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Thank You Mitt Romney
A month or so ago, I wrote a piece about politics and how I no longer feel I can ignore what I consider to be the demise of our beloved America. I pledged to open another Substack blog and put up a post a day, for people like me, who want to help, but maybe from the bottom up. As in ‘we the people’ making the changes we need to make to live in the country we want to live in. One small thing a day to right the course of the ship that seems to be headed toward an iceberg larger than Greenland. I have spoken to a number of people who are feeding me ideas, and I hope you will sign up to receive it, forward it to friends, and when it moves you, I hope you will do the Daily To Do. One small commitment every single day until we can all breathe without fear and concern for the future.
It launches today, October 1, and here is the link to sign up to receive. Would love to hear your ideas! Would love to make a difference. Christine
October 1, 2023, Thank you Mitt Romney
Aside from the time he strapped his dog to the top of the car during a family road trip, I always sort of liked Romney. One thing is for sure—I was never afraid of him being president. He didn't scare me. His family didn't scare me. If he had won in 2012, I would have sighed—and then gone on to barely pay attention to his years in the White House.
That was certainly not my experience during the tenure of our most recent Republican president. And yet during that presidency, Romney again showed us who he was. In February of 2020—nearly a year before the atrocity of January 6th—Romney was the only Republican to vote to convict Trump during his first impeachment. If there had ever been any doubt, I knew then that he was an honorable man. He paid dearly for that vote. Outcast. Like The Scarlet Letter outcast.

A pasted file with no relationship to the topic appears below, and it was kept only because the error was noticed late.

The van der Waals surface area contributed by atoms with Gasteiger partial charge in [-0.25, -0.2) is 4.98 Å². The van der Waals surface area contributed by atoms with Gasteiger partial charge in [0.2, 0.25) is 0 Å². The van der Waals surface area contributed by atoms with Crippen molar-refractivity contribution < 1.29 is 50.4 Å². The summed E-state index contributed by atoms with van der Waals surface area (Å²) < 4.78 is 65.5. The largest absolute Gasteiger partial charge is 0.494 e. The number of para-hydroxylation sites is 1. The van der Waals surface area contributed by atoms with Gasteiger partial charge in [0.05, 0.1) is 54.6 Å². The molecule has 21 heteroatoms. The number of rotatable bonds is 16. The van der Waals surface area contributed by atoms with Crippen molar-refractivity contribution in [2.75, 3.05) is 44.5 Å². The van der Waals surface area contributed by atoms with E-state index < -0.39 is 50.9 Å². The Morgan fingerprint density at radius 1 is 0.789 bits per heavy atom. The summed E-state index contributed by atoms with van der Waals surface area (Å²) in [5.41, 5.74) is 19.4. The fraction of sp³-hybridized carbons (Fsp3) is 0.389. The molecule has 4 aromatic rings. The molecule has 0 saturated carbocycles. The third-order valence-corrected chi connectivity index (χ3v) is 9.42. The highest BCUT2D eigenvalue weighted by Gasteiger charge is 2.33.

Then there was the second impeachment, and the death threats, and the way he was treated at home by those who voted for him—treatment that bordered on violent hatred. I found out that he had to spend thousands of dollars a day to get the security he needed to avoid violent death at the hands of some MAGA lunatic. Did you know that Romney has always had a fear of violent death? And yet, he still stands up for what he believes is right.
Fellow lovers of democracy, we owe this man. Just like we owe Liz Cheney. Both lost a lot to stand up for what was right, when they could have easily justified staying in power and trying to fight from within, without any personal risk or the loss of the jobs they loved.
Here are a few excerpts from an article just published by The Atlantic, about his book that is coming out in mid-October, I think they show just how much he has given up to do the right thing when everyone around him is not.